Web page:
And now that you've taken her, God, when's it my turn? And how awful would it be if you decided to take me home and leave our kids without a mother or a father? You couldn't have changed your plan by one minute? One minute, and that stoplight wouldn't have been red - one minute. So, no, I can't see your goodness. All I can see is you allowing my wife to be killed. All I can see is you allowing my kids to live without a mother. So how wrong is that, God?

Somewhere along the journey, I arrived at a question that I needed an answer to. Is this going to be a long-term experience for me? Will my journey of faith now forever be embedded with this overtone of doubt? Are faith and doubt inextricably linked? Some would say, yes, faith has no easy answers, that it's difficult and stubborn, that it involves this ongoing struggle, that faith and doubt will forever be joined and that those who don't doubt really aren't experiencing faith.


RAZ: You know, I've - and I'm sure you've experienced this. You've talked to some people about faith. And the way they talk about faith, I'm almost sort of jealous of it because it seems easy, that it's a - it's just a - faith is simple.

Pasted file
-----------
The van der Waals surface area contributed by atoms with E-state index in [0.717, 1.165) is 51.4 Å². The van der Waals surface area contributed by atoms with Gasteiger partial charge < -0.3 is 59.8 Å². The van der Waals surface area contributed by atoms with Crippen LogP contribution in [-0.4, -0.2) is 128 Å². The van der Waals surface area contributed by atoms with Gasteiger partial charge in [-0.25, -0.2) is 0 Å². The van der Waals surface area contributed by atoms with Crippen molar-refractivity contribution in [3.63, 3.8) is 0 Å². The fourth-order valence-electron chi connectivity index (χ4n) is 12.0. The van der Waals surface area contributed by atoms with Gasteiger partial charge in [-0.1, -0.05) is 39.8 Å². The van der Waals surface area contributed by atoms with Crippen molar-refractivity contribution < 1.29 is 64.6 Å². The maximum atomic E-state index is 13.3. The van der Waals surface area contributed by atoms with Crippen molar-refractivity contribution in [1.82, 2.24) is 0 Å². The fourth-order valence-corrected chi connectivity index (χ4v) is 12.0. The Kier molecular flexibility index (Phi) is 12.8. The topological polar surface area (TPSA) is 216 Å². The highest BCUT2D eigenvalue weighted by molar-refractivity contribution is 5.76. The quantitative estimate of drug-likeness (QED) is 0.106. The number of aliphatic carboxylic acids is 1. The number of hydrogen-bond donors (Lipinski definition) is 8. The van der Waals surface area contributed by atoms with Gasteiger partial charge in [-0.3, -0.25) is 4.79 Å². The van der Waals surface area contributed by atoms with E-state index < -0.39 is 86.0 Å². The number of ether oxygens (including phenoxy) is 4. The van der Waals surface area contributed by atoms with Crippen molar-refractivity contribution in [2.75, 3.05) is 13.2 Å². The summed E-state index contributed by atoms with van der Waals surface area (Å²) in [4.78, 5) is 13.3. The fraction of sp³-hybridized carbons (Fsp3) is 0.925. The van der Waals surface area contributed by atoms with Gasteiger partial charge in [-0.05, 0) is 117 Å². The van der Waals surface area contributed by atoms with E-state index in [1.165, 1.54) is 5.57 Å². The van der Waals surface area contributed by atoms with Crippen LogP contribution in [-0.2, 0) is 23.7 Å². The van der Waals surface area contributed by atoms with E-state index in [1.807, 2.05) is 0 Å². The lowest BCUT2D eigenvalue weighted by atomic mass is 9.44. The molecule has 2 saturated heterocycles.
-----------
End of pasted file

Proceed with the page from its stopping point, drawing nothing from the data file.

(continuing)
RAZ: It sounds like, when you talk about faith now, that it's hard. It's not actually easy. There is struggle in finding faith.

TONKINSON: I've never found faith to be easy. And so this accident accentuated that. It didn't draw me away from God, it drew me into God. But I've never understood when people have claimed that faith is easy. Faith is difficult. It's hard to define, and it's even harder to live.

And so my understanding, my belief, my trust in God relies heavily on the intellectual side of trying to understand who God is. With that said, faith includes trust, and it's trust in an object that I can't see. I can give evidence by way of God's creation, but I've never been able to prove God empirically. And I think that causes me to continue to get up every day deciding to trust in Him.

Could I wake up one day and decide that all of what I've been doing for the past 40 years has been a farce? I don't want to discount that that could ever happen. But if I can get on the other end of a tragedy as big as losing my wife and still believe, then I'm quite confident that that isn't going to be the case. That said, I don't know if I would have the kind of faith I have if it was easy.

RAZ: Yeah.


TONKINSON: I always want to be asking good questions that allow myself and those around me to talk to God in a way that I don't believe he's threatened by. God, make sense of this. I don't understand this. I need this to be more clear. And for me, God has, time and time again, answered those prayers.

RAZ: That's Greg Tonkinson. He's an educator at Valley Christian High School and Grand Canyon University. In 2013, Greg was remarried. He and his wife Jennifer are now raising a blended family, complete with five children. You can see Greg's full talk at On the show today, ideas about belief and doubt. I'm Guy Raz. And you're listening to the TED Radio Hour from NPR.